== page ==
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Parliament suspended amid COVID-19 outbreak, marking unprecedented moment in Canadian history

Last Updated Mar 13, 2020 at 8:31 am PDT

FILE - Parliament Hill in Ottawa is pictured on October 29, 2013. THE CANADIAN PRESS/Sean Kilpatrick
Summary

Parliament has been suspended until April 20 amid the COVID-19 outbreak

Canadian lawmakers are set to approve the new NAFTA deal as part of measures to shut down Parliament on Friday

The federal budget will be presented at a later date, not on March 30 as was previously announced

OTTAWA – It’s an unprecedented moment for Canada. Parliament has been suspended until April 20 due to the COVID-19 pandemic.

This comes as more Canadian cases are confirmed, and follows Prime Minister Justin Trudeau’s self-isolation after his wife tested positive for the novel coronavirus.

All parties have agreed to the move in an effort to do their part to help slow the spread of the outbreak. MPs had previously planned to be away next week, as well as two weeks next month, so the suspension means they will miss two sitting weeks.

The government is now discussing new major measures to deal with the outbreak, which has infected more than 150 people in Canada from the start. Globally, there have been almostĀ 125,000 cases of the virus.

The motion to suspend Parliament will give the government spending powers to deal with this pandemic.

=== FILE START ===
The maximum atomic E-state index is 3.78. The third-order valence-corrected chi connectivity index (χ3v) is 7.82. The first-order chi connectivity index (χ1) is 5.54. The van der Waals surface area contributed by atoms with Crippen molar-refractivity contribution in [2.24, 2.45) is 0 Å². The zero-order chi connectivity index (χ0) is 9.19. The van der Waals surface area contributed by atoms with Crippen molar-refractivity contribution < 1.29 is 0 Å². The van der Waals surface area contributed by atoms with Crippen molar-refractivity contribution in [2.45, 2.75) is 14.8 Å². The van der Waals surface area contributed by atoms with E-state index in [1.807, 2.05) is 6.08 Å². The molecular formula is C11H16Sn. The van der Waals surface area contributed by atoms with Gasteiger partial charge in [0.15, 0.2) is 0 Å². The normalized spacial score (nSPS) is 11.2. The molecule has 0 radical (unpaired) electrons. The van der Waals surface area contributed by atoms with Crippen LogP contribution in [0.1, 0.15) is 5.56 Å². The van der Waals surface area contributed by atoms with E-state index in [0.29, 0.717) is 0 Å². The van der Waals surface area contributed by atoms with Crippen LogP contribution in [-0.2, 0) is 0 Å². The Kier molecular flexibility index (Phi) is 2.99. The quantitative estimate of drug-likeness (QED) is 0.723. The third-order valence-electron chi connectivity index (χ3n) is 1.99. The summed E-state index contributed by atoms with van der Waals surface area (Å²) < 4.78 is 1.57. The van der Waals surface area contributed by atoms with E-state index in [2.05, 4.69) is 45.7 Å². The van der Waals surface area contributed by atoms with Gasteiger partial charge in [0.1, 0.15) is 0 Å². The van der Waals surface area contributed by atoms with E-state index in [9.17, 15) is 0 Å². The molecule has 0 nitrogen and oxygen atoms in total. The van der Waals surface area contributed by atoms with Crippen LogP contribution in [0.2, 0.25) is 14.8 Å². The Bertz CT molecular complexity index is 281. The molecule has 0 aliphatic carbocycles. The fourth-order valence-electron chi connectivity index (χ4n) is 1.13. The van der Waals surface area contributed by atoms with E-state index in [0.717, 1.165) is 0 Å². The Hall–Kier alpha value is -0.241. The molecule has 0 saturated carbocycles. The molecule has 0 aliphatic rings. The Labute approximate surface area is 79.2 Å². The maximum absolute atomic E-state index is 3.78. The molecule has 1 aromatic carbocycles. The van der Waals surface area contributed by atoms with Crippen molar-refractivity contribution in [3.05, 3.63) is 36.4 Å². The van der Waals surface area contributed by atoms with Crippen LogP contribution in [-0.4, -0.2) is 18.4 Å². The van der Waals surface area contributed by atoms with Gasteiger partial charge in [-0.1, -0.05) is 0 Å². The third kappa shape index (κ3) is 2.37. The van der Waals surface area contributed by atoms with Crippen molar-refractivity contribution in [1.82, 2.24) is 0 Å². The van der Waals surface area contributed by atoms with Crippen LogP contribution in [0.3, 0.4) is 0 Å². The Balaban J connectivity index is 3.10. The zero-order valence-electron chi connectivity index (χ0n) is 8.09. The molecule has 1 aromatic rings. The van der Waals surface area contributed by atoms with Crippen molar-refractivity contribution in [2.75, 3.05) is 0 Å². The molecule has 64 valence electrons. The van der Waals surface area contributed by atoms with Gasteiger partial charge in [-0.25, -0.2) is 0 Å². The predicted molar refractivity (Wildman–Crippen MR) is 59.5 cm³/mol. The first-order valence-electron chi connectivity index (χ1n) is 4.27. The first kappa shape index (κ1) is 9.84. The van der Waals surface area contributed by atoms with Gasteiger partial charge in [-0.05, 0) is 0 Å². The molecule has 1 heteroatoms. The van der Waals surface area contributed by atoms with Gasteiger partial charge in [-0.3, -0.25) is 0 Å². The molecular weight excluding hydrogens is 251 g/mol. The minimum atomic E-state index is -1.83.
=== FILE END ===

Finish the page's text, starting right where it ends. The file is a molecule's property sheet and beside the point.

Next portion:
“There are mechanisms, of course, to follow that, but we need to be able to intervene in this delicate and difficult situation, and that is included also in the motion,” Government House Leader Pablo Rodriguez said, adding the budget would also be delayed as a result of the motion.

“It unschedules the budget date, which was planned for March 30, so we can plan it at another date — the budget will happen, but at another date,” he said. “This motion also allows us to reconvene, to call back the House, if we need to adopt measures that require legislation.”

The motion also includes approving the new trade deal between Canada, the U.S., and Mexico. A vote on the new NAFTA will take place in the Senate on Friday afternoon as the federal government tries to hasten its passage.

The suspension until April could be further extended if required.

The move represents just how seriously MPs are taking the situation, Rodriguez told reporters, adding things will change.

“When we go back on normal times, we go back and shake thousands of hands,” he explained. “And then, 338 people go back, shake thousands of hands, and come back together here, together in the same space. Now, we’re avoiding that and we’re asking all MPs — and there will be an email sent by the House of Commons with recommendations, what to do, but of course we recommend and we’re saying that these are not normal times and maybe refrain from going to big events and things like that because we need to make a difference.”

Rodriguez added, “We will face this together, and we will get through this together.”